Answer: Based on your description I am not certain what is happening to your hydrangeas. I would suggest you consult with your local Rutgers county extension to obtain a specific diagnosis of the problem(s) and based on knowing that, determine how to proceed. If a chemical control is needed, they will have the most up to date information on what to use and how/when is best to apply it for maximum results. To help them with the diagnosis, they may appreciate an overall photo of the plant to show the pattern of where the problem is, as well as close-ups of the affected leaves or samples enclosed in a clear plastic bag and kept cool so they stay fresh.
In the meantime, pick off the worst affected leaves and clean up any dropped leaves and dispose of them in the trash to try to limit sources of reinfection.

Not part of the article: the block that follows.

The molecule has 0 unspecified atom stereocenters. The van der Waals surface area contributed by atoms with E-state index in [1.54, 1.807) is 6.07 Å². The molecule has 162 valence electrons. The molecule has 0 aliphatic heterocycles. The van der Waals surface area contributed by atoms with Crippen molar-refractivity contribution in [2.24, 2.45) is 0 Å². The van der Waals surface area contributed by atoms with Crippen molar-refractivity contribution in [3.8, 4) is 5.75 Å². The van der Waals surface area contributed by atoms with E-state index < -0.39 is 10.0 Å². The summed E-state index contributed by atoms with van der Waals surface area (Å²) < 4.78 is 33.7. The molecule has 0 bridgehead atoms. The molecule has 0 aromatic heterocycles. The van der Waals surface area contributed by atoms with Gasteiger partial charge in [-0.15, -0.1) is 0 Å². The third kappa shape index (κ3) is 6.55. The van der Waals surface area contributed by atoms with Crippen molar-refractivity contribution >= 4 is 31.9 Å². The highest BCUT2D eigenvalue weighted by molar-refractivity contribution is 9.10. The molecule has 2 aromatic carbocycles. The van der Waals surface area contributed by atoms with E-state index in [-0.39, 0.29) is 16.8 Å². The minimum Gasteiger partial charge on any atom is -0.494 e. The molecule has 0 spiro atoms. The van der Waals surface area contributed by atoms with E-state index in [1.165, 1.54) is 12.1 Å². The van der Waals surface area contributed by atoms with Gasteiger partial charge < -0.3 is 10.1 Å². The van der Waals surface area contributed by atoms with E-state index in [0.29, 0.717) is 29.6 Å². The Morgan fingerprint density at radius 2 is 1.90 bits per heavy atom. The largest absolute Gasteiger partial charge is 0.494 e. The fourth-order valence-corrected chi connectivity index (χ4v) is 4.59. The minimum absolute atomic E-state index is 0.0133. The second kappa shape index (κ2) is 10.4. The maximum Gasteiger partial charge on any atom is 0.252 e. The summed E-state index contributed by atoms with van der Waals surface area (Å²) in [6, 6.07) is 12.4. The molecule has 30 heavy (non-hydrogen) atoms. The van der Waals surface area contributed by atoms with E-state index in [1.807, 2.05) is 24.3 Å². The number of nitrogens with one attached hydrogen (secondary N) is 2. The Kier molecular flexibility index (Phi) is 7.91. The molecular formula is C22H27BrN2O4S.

Also, make sure you are watering correctly to help the plant stay as healthy as possible. Your goal in watering is to keep the soil evenly moist like a wrung out sponge, not sopping wet and not dried out. To know if you need to water, dig into the soil with your finger. If it is still damp, do not water yet. When you do water, apply it to the soil surface and water thoroughly and slowly so it soaks down to the deeper roots. After watering, wait a few hours and then dig down to see how far the water soaked in; it can be surprising.
There is no set schedule for watering, it depends on your soil type and on the weather. Using an organic mulch several inches thick over the root area will help reduce watering needs as well as feed the soil gradually as it breaks down over time.
I'm sorry I can't be more specific for you long distance.
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